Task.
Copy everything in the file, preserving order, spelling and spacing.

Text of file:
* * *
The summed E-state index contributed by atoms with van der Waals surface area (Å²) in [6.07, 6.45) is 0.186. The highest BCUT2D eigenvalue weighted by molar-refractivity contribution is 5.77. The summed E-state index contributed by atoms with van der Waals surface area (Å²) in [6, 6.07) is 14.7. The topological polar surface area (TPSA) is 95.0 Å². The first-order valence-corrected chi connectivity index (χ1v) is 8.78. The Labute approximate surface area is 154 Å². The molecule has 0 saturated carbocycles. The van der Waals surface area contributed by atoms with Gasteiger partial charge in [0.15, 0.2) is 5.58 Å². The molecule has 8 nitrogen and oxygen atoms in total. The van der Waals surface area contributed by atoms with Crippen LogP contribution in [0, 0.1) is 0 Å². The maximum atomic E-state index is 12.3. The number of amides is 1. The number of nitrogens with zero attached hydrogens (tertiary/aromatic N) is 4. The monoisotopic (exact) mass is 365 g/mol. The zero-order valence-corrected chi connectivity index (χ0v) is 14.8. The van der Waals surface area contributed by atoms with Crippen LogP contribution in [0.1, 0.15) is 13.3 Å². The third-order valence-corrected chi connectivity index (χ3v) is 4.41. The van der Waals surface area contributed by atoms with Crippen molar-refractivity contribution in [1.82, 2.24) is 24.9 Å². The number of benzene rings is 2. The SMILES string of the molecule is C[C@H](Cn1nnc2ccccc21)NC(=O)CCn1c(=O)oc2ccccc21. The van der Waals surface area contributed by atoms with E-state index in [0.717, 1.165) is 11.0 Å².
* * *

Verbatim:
The summed E-state index contributed by atoms with van der Waals surface area (Å²) in [6.07, 6.45) is 0.186. The highest BCUT2D eigenvalue weighted by molar-refractivity contribution is 5.77. The summed E-state index contributed by atoms with van der Waals surface area (Å²) in [6, 6.07) is 14.7. The topological polar surface area (TPSA) is 95.0 Å². The first-order valence-corrected chi connectivity index (χ1v) is 8.78. The Labute approximate surface area is 154 Å². The molecule has 0 saturated carbocycles. The van der Waals surface area contributed by atoms with Gasteiger partial charge in [0.15, 0.2) is 5.58 Å². The molecule has 8 nitrogen and oxygen atoms in total. The van der Waals surface area contributed by atoms with Crippen LogP contribution in [0, 0.1) is 0 Å². The maximum atomic E-state index is 12.3. The number of amides is 1. The number of nitrogens with zero attached hydrogens (tertiary/aromatic N) is 4. The monoisotopic (exact) mass is 365 g/mol. The zero-order valence-corrected chi connectivity index (χ0v) is 14.8. The van der Waals surface area contributed by atoms with Crippen LogP contribution in [0.1, 0.15) is 13.3 Å². The third-order valence-corrected chi connectivity index (χ3v) is 4.41. The van der Waals surface area contributed by atoms with Crippen molar-refractivity contribution in [1.82, 2.24) is 24.9 Å². The number of benzene rings is 2. The SMILES string of the molecule is C[C@H](Cn1nnc2ccccc21)NC(=O)CCn1c(=O)oc2ccccc21. The van der Waals surface area contributed by atoms with E-state index in [0.717, 1.165) is 11.0 Å².